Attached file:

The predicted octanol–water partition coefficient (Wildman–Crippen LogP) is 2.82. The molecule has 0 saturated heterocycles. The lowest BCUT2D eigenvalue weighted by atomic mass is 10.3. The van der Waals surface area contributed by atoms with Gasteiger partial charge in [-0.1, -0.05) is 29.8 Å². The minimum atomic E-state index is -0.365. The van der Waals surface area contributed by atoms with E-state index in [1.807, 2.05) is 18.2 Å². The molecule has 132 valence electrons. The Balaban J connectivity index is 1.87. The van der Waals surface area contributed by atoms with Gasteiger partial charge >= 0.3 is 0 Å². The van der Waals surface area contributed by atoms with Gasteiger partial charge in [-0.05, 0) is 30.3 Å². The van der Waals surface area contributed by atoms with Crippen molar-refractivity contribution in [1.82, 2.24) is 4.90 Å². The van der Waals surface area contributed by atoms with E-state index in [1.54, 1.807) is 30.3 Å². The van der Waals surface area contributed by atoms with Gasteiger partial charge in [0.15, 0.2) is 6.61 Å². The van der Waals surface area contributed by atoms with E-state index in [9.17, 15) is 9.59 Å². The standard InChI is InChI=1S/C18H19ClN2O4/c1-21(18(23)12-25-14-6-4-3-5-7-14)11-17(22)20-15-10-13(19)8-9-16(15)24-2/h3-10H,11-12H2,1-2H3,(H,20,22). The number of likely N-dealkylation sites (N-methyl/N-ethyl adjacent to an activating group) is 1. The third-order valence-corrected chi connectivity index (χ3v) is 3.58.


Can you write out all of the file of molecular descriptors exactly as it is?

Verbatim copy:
The predicted octanol–water partition coefficient (Wildman–Crippen LogP) is 2.82. The molecule has 0 saturated heterocycles. The lowest BCUT2D eigenvalue weighted by atomic mass is 10.3. The van der Waals surface area contributed by atoms with Gasteiger partial charge in [-0.1, -0.05) is 29.8 Å². The minimum atomic E-state index is -0.365. The van der Waals surface area contributed by atoms with E-state index in [1.807, 2.05) is 18.2 Å². The molecule has 132 valence electrons. The Balaban J connectivity index is 1.87. The van der Waals surface area contributed by atoms with Gasteiger partial charge >= 0.3 is 0 Å². The van der Waals surface area contributed by atoms with Gasteiger partial charge in [-0.05, 0) is 30.3 Å². The van der Waals surface area contributed by atoms with Crippen molar-refractivity contribution in [1.82, 2.24) is 4.90 Å². The van der Waals surface area contributed by atoms with E-state index in [1.54, 1.807) is 30.3 Å². The van der Waals surface area contributed by atoms with Gasteiger partial charge in [0.15, 0.2) is 6.61 Å². The van der Waals surface area contributed by atoms with E-state index in [9.17, 15) is 9.59 Å². The standard InChI is InChI=1S/C18H19ClN2O4/c1-21(18(23)12-25-14-6-4-3-5-7-14)11-17(22)20-15-10-13(19)8-9-16(15)24-2/h3-10H,11-12H2,1-2H3,(H,20,22). The number of likely N-dealkylation sites (N-methyl/N-ethyl adjacent to an activating group) is 1. The third-order valence-corrected chi connectivity index (χ3v) is 3.58.